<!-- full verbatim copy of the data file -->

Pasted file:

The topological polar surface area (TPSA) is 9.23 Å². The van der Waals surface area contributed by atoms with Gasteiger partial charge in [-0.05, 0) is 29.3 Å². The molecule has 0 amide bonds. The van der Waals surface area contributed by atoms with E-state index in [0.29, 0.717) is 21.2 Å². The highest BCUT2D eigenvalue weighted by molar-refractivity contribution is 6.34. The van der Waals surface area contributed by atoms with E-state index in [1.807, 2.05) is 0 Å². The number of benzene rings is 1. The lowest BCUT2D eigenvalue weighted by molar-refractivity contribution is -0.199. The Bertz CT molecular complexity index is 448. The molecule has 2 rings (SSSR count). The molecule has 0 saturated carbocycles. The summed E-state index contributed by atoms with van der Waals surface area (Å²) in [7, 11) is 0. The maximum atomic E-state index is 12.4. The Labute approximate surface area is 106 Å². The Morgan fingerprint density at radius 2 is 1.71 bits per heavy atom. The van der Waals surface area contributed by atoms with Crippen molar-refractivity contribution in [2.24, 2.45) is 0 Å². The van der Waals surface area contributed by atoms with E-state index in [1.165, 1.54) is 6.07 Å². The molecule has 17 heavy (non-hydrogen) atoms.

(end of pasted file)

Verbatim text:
The topological polar surface area (TPSA) is 9.23 Å². The van der Waals surface area contributed by atoms with Gasteiger partial charge in [-0.05, 0) is 29.3 Å². The molecule has 0 amide bonds. The van der Waals surface area contributed by atoms with E-state index in [0.29, 0.717) is 21.2 Å². The highest BCUT2D eigenvalue weighted by molar-refractivity contribution is 6.34. The van der Waals surface area contributed by atoms with E-state index in [1.807, 2.05) is 0 Å². The number of benzene rings is 1. The lowest BCUT2D eigenvalue weighted by molar-refractivity contribution is -0.199. The Bertz CT molecular complexity index is 448. The molecule has 2 rings (SSSR count). The molecule has 0 saturated carbocycles. The summed E-state index contributed by atoms with van der Waals surface area (Å²) in [7, 11) is 0. The maximum atomic E-state index is 12.4. The Labute approximate surface area is 106 Å². The Morgan fingerprint density at radius 2 is 1.71 bits per heavy atom. The van der Waals surface area contributed by atoms with Crippen molar-refractivity contribution in [2.24, 2.45) is 0 Å². The van der Waals surface area contributed by atoms with E-state index in [1.165, 1.54) is 6.07 Å². The molecule has 17 heavy (non-hydrogen) atoms.